Years ago I worked in a library with a guy who’d get strangely annoyed by the books that were coming in. This was a university library and you could say some of the titles that passed through our hands on their way to the shelves were a little obscure or specialized. Or you couldn’t say that. I mean, you don’t have to. Anyway, he’d bring me something like So, You Want To Learn Coptic? and he’d almost yell, “Who reads this stuff?”
Somebody, hopefully, I always thought. And libraries make a lot of purchasing decisions based on patron requests, so even if he didn’t want to learn Coptic chances are somebody did. I never could figure out why it annoyed him so much that other people read books that didn’t interest him. I even kind of wanted to follow him around to see if it wasn’t just books. I imagined him in the grocery store pointing at random vegetables and yelling, “Who eats this stuff?” Or in a department store pointing at paisley shirts yelling, “Who wears this stuff?” Or at home channel-surfing and lingering over some show he didn’t like just so he could yell, “Who watches this stuff?”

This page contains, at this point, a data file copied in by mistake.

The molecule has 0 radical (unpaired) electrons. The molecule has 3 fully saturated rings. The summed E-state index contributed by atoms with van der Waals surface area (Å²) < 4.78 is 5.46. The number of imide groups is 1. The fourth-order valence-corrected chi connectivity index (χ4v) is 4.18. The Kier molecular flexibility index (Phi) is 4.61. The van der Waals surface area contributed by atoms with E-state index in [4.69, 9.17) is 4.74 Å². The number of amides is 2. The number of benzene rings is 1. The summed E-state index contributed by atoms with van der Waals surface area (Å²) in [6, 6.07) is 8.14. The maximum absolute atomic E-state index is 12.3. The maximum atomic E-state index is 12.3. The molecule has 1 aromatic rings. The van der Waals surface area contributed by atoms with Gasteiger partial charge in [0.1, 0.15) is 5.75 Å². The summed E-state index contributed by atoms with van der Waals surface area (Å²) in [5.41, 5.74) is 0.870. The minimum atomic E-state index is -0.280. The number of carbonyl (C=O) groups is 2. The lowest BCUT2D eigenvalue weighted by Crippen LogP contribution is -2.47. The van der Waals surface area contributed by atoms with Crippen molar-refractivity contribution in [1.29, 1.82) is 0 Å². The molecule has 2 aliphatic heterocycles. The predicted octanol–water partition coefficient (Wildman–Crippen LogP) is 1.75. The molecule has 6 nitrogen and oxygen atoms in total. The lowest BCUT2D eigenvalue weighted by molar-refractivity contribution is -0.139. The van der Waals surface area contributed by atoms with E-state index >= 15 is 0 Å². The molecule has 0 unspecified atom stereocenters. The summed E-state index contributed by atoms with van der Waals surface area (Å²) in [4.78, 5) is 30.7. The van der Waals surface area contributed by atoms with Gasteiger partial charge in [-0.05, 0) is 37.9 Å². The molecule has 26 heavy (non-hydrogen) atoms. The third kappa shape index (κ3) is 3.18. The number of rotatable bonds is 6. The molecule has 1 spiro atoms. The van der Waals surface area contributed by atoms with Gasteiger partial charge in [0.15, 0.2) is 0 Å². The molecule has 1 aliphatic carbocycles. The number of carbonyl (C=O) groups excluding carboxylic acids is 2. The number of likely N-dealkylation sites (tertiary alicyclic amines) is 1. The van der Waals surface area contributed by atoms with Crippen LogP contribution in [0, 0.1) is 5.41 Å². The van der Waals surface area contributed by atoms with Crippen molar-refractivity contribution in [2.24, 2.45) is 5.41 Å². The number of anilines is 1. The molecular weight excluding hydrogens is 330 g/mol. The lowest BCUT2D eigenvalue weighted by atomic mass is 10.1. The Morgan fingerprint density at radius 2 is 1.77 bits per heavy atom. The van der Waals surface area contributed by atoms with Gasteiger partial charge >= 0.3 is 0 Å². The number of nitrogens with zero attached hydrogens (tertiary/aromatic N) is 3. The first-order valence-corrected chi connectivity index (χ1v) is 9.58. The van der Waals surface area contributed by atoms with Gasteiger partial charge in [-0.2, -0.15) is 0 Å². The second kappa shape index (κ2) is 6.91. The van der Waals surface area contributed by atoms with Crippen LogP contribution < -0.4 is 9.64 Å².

I thought about that guy when I saw my first Little Free Library, pictured above, on a trip to St. Louis a few years ago. And I remembered it again just a few days ago when I found a Little Free Library in a neighborhood near where I live.
It’s funny to me to find two copies of The Westing Game by Ellen Raskin–an author who inspired another post last summer.
In fact it turns out there are a lot of Little Free Libraries near me, in addition to the regular libraries.
And, thinking about it, I realize I do wonder, who reads this stuff? Somebody, hopefully. I’d only really be annoyed if no one did.